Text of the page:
During  the city Stormwater Coordinator, Sky Schelle, visited our class in preparation for our evaluation of a vacant lot for a potential stormwater detention area. We learned that stormwater is a bath for the surface of the earth that flows into our storm system where it is combined with our sewage system (i.e a combined sewer). Depending on the age of the city sanitary waste and stormwater waste are either combined in the same underground pipe, or kept separate. Many older, impoverished areas have combined systems  that contribute storm overflow waste directly into rivers.  This is the case for Springfied, that contributes combined sewage overflow directly into Buck Creek during many storms. Stormwater treatment at plants is extremely expensive for cities to compensate. In Springfield, it might total $150 million to bury tunnels to hold excess water until treatment plants able to handle additional capacity. Fortunately, vacant lots might be a place where stormwater can be detained and landscapes restored.   Water health only improves if we treat water for wastes before it is released into local runoff spots including creaks, ponds, lakes.. One of Sky's purpose as a stormwater coordinator is to consider ways to reduce sewage overflow. One way to reduce the need for buried tunnel capacity, is to is to restore vacant landscapes to detain stormwater runoff. Land might be re-purposed in community beautification project and creating catch basins, such as rain gardens or wetlands, to catch storm water until it has time to be properly treated.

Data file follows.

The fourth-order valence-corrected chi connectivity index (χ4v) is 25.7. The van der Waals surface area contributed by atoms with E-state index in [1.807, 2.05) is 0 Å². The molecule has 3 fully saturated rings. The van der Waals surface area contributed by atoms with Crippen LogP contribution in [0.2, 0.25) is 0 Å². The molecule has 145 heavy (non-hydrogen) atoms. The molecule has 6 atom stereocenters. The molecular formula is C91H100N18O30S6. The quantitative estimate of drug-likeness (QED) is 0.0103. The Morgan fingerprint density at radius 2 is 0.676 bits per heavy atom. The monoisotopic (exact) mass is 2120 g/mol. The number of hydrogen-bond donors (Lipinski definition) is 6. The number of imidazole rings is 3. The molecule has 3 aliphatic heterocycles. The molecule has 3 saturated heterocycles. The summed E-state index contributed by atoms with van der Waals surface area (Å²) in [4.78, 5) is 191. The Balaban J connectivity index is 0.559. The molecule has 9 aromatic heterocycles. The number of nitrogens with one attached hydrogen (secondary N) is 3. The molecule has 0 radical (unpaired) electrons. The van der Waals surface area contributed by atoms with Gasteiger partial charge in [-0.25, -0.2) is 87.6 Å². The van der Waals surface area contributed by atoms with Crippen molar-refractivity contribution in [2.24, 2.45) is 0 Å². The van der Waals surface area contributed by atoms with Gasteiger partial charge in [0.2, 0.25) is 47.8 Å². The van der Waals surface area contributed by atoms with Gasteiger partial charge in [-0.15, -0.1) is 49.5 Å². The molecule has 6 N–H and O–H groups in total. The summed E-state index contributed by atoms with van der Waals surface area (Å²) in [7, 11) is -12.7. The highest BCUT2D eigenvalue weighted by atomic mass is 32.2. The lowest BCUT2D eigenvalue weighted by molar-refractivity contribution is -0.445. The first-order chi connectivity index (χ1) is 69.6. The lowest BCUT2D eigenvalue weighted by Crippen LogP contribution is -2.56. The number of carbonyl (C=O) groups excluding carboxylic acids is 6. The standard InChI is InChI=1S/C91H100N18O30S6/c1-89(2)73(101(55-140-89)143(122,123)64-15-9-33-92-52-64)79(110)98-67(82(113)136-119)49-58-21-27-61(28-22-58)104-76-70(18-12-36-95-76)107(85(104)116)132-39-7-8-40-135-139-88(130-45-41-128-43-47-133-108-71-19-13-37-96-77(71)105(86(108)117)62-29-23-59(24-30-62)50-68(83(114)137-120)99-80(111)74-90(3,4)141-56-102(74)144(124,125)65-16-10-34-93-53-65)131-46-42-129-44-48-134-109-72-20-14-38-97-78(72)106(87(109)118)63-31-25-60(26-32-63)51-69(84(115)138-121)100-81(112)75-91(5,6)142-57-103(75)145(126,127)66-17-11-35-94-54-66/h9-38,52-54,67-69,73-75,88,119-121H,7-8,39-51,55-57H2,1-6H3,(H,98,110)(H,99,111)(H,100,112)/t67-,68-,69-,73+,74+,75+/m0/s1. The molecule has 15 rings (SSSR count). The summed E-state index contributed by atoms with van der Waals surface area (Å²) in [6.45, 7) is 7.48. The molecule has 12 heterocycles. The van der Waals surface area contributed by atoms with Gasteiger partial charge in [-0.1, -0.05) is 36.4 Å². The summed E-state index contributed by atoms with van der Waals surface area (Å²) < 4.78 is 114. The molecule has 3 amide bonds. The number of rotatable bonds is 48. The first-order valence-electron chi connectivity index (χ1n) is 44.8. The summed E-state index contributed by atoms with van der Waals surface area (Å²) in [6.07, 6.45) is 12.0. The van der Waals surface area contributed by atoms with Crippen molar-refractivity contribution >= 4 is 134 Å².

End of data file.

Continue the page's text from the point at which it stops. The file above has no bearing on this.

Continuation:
Source: Watershed Coalition River des Peres, Missouri
Caption: This is a depiction of dry vs. wet weather flow of wastewater and the treatment of combined sewer pollution.


Source: Street Stormwater Drainage Project
Caption: This image serves as a improvement method example for cities to implement community beautification projects to provide basins for excess storm water. 

Lumpkin rain garden




















* This post has been edited by Dr. Fortner.